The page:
So in determining the length of individual volumes in a fantasy series, you must keep in mind the shape of the series as a whole, and where the major climactic closure points will come. You won't necessarily write one volume per major climax -- in books as thick as fantasy novels tend to be these days, you'll probably have quite a few good solid resolutions-of-tension. But you choose one of these, an important one, to be the major climax of the volume, and shape the structure accordingly. (If a couple of other climaxes can be timed to come near the same point in the story, so much the better.) The result is that even though the reader knows this is only book two of five or one of three, the reader still closes the book saying, "Wow, that was great. I can't wait for the next one." This is so much better than when the reader closes the book saying, "That was it? I have to wait for the next book to find out anything?" Guess which reader will be telling his friends about your series, or lending it out, or checking at Borders or Amazon or B&N to find out when the next volume is due.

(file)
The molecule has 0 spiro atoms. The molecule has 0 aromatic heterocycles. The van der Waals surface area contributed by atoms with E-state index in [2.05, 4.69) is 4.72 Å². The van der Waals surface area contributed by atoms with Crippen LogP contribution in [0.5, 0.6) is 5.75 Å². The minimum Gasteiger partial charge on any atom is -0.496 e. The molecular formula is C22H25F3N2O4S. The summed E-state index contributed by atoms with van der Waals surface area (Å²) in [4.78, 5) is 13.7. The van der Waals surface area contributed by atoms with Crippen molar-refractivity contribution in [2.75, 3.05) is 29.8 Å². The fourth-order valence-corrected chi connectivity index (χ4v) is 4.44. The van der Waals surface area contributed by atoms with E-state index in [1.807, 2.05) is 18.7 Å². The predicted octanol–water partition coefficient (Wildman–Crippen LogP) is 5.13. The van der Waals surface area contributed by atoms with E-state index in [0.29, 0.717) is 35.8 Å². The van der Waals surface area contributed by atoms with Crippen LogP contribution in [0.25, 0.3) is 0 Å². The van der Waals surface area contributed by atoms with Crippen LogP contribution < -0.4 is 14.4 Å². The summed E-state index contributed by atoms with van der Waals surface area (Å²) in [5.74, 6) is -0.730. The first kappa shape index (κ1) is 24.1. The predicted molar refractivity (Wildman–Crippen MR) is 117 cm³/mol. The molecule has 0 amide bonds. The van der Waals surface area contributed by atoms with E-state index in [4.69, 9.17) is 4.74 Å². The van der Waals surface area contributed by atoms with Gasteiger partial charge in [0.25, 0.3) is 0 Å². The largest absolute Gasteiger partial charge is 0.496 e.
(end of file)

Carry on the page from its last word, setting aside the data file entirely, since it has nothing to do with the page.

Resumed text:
Once you know the closure points you're aiming at, then you have to get a sense of the pace you want to set. There's "soap opera" pace, where things happen so incrementally, with so much angst every step of the way, and with endless scenes where characters who were not present at key events have those events recounted to them by characters who WERE there, etc. Frankly, this pacing makes me want to find the author and delete his files. There's action-adventure pace, where you move lickety-split through the events, chewing up plot like a sumo wrestler going through a stack of sandwiches. And there are many paces in between. I tend to be a little more leisurely, giving a lot of the characters' personal reactions to events and their plans and ideas about what to do next. I spend a lot of time on relationships. However, I give almost no time at all to description or writerly writing, so on the whole I move through the plotline rather quickly. (This is why abridgements of my books for audio presentation almost always result in some serious incoherency -- I don't include very much that can afford to be cut.)